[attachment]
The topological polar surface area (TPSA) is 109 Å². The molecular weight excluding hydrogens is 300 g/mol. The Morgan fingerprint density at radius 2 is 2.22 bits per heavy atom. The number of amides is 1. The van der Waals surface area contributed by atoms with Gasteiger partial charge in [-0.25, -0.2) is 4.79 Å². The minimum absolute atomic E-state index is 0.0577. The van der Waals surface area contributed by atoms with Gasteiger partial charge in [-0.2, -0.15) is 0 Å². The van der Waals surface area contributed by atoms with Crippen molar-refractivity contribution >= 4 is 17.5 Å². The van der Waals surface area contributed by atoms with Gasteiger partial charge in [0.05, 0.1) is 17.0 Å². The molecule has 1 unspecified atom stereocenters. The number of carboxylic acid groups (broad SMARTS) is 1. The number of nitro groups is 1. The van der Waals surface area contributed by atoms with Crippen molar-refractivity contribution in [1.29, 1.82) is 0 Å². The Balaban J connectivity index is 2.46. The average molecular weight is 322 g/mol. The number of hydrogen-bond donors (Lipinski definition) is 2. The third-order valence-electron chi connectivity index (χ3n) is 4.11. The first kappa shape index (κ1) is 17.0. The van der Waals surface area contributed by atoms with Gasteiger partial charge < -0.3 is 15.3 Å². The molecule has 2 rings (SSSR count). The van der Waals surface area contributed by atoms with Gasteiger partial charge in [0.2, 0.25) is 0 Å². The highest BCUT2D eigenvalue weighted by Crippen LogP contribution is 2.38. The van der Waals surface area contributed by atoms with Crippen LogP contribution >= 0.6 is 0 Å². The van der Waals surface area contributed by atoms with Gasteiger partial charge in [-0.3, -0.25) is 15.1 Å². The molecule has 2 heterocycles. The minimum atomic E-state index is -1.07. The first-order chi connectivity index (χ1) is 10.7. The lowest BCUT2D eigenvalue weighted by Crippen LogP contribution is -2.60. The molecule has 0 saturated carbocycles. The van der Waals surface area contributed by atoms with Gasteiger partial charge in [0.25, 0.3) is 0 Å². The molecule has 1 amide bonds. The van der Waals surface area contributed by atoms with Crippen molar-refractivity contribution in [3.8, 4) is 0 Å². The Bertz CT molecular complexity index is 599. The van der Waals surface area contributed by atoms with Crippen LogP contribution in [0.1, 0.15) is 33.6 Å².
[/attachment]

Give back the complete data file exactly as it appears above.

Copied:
The topological polar surface area (TPSA) is 109 Å². The molecular weight excluding hydrogens is 300 g/mol. The Morgan fingerprint density at radius 2 is 2.22 bits per heavy atom. The number of amides is 1. The van der Waals surface area contributed by atoms with Gasteiger partial charge in [-0.25, -0.2) is 4.79 Å². The minimum absolute atomic E-state index is 0.0577. The van der Waals surface area contributed by atoms with Gasteiger partial charge in [-0.2, -0.15) is 0 Å². The van der Waals surface area contributed by atoms with Crippen molar-refractivity contribution >= 4 is 17.5 Å². The van der Waals surface area contributed by atoms with Gasteiger partial charge in [0.05, 0.1) is 17.0 Å². The molecule has 1 unspecified atom stereocenters. The number of carboxylic acid groups (broad SMARTS) is 1. The number of nitro groups is 1. The van der Waals surface area contributed by atoms with Crippen molar-refractivity contribution in [1.29, 1.82) is 0 Å². The Balaban J connectivity index is 2.46. The average molecular weight is 322 g/mol. The number of hydrogen-bond donors (Lipinski definition) is 2. The third-order valence-electron chi connectivity index (χ3n) is 4.11. The first kappa shape index (κ1) is 17.0. The van der Waals surface area contributed by atoms with Gasteiger partial charge < -0.3 is 15.3 Å². The molecule has 2 rings (SSSR count). The van der Waals surface area contributed by atoms with Gasteiger partial charge in [0.2, 0.25) is 0 Å². The highest BCUT2D eigenvalue weighted by Crippen LogP contribution is 2.38. The van der Waals surface area contributed by atoms with Crippen LogP contribution >= 0.6 is 0 Å². The van der Waals surface area contributed by atoms with Gasteiger partial charge in [-0.3, -0.25) is 15.1 Å². The molecule has 2 heterocycles. The minimum atomic E-state index is -1.07. The first-order chi connectivity index (χ1) is 10.7. The lowest BCUT2D eigenvalue weighted by Crippen LogP contribution is -2.60. The molecule has 0 saturated carbocycles. The van der Waals surface area contributed by atoms with Gasteiger partial charge in [0.25, 0.3) is 0 Å². The molecule has 1 amide bonds. The van der Waals surface area contributed by atoms with Crippen molar-refractivity contribution in [3.8, 4) is 0 Å². The Bertz CT molecular complexity index is 599. The van der Waals surface area contributed by atoms with Crippen LogP contribution in [0.1, 0.15) is 33.6 Å².